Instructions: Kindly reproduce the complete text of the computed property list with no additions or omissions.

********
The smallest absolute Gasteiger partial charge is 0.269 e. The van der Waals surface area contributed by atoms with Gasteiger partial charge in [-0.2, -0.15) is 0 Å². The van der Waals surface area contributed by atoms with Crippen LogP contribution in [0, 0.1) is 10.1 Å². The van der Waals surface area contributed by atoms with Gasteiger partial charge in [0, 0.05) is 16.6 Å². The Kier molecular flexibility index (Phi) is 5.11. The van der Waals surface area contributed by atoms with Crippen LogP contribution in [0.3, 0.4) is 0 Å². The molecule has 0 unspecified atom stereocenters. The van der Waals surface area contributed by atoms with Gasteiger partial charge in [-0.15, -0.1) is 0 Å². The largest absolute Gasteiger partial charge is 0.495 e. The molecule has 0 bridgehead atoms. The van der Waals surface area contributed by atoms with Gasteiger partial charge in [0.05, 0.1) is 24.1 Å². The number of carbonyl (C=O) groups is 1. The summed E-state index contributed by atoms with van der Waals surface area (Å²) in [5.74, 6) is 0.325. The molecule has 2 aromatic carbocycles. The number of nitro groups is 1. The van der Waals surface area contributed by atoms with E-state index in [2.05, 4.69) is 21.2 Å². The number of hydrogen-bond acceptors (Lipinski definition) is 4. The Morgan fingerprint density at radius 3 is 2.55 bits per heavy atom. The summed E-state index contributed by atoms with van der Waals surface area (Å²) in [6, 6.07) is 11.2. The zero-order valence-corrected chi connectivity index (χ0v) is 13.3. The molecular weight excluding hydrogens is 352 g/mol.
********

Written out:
The smallest absolute Gasteiger partial charge is 0.269 e. The van der Waals surface area contributed by atoms with Gasteiger partial charge in [-0.2, -0.15) is 0 Å². The van der Waals surface area contributed by atoms with Crippen LogP contribution in [0, 0.1) is 10.1 Å². The van der Waals surface area contributed by atoms with Gasteiger partial charge in [0, 0.05) is 16.6 Å². The Kier molecular flexibility index (Phi) is 5.11. The van der Waals surface area contributed by atoms with Crippen LogP contribution in [0.3, 0.4) is 0 Å². The molecule has 0 unspecified atom stereocenters. The van der Waals surface area contributed by atoms with Gasteiger partial charge in [-0.15, -0.1) is 0 Å². The largest absolute Gasteiger partial charge is 0.495 e. The molecule has 0 bridgehead atoms. The van der Waals surface area contributed by atoms with Gasteiger partial charge in [0.05, 0.1) is 24.1 Å². The number of carbonyl (C=O) groups is 1. The summed E-state index contributed by atoms with van der Waals surface area (Å²) in [5.74, 6) is 0.325. The molecule has 2 aromatic carbocycles. The number of nitro groups is 1. The van der Waals surface area contributed by atoms with E-state index in [2.05, 4.69) is 21.2 Å². The number of hydrogen-bond acceptors (Lipinski definition) is 4. The Morgan fingerprint density at radius 3 is 2.55 bits per heavy atom. The summed E-state index contributed by atoms with van der Waals surface area (Å²) in [6, 6.07) is 11.2. The zero-order valence-corrected chi connectivity index (χ0v) is 13.3. The molecular weight excluding hydrogens is 352 g/mol.